Where are we at in the conversation about safe spaces? Where do we go from here?
I think we need to shift the language to how we mitigate risk and be honest about the limitations of architecture to be safe. We need to talk about how all spaces in some way are prone to risk. An inherent quality to queerness however is how we find sanctuary and survival in the most unlikely spaces.
Alternatively, I think framing queer and trans narratives around access to pleasure, belonging and permanence in public and private space is one of optimism and creation. We can imagine space and citizenship as evocative futures for queer and gender nonconforming people. How architecture is complicit might seem complex to unpack; but I propose simply that Arch/ID/LA/UD are tools that transform social behaviours and can normalise GNC bodies and identities—therefore mitigate the risks we experience in space.
How have queer online spaces changed the way people gather IRL?
Well, I think there is a serious disconnection between online and IRL space; two very different public or semi-private spaces. I crave IRL—and living vicariously through online space; where the looks and the lifestyle are so refined, is fucking me up. What I love about playing or DJing music is that through performance I can connect with people; we have to meet in a venue. My music is all about shared catharsis and confrontation, so immediately there is this relationship we enter into that is an extension of how people perceive me as this online entity through digital streaming my music, videos, social media or writing.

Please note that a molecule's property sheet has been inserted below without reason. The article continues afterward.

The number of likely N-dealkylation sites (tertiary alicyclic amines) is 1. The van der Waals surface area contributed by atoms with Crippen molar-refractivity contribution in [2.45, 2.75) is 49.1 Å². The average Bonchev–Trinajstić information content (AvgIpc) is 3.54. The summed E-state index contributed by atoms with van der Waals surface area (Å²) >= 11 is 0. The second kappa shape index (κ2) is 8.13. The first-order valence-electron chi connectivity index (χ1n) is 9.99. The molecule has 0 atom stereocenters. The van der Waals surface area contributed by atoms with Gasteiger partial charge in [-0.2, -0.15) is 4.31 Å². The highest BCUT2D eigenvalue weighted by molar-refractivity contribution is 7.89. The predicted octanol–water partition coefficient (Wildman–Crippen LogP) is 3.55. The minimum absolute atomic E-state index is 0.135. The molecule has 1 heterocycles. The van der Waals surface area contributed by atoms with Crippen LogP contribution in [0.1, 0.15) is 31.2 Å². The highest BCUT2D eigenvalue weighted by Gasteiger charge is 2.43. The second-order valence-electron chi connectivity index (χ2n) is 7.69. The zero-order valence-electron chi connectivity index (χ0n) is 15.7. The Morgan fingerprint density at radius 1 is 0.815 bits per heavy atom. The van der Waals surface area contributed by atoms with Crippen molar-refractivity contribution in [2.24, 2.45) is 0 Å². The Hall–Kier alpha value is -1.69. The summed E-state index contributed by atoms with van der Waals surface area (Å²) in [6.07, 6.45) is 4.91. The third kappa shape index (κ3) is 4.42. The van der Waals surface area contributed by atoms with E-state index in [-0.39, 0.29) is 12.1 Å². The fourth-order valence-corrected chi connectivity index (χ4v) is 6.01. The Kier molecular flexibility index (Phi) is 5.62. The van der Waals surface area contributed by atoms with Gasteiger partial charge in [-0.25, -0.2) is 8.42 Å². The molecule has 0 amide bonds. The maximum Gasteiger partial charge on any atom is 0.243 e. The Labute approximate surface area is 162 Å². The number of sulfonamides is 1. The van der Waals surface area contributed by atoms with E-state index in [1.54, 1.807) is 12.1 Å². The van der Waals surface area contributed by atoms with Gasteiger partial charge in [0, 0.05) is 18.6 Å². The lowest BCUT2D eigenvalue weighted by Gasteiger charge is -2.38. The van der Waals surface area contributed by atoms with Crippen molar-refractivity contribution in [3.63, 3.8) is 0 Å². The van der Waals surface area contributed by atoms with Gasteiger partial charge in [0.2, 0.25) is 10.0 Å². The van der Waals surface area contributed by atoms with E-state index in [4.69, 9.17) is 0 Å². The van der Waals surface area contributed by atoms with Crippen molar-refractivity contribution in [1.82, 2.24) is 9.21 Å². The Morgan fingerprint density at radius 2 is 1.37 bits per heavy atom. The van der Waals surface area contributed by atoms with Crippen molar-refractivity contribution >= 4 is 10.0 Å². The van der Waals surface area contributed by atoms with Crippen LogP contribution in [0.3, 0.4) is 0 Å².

But even that is hard to penetrate; I think online space and communication makes intimacy and emotional nuances in friendship really hard. I’m trying to resist that and make spaces of meaningful connection. I feel so lonely because of online space, but I suspect others do too. Sometimes, I just wish I had a heavy old beige rotary-dial telephone attached to a wall; I’m old enough to remember that era and back then I took nobody who ‘liked my status’ for granted - I never counted them as a statistic and when I was lucky enough to chat to somebody once a week—it was so meaningful. But my sense of loneliness/disconnection to space and its connection to being queer/trans and isolation has never left—regardless of my pre-sleep scrolling in 2018 or daydreaming in 1988. Gatherings of any kind still feel like this thing that I need to hold fast to; that might never happen again—that I’m lucky to be part of and should appreciate and live within.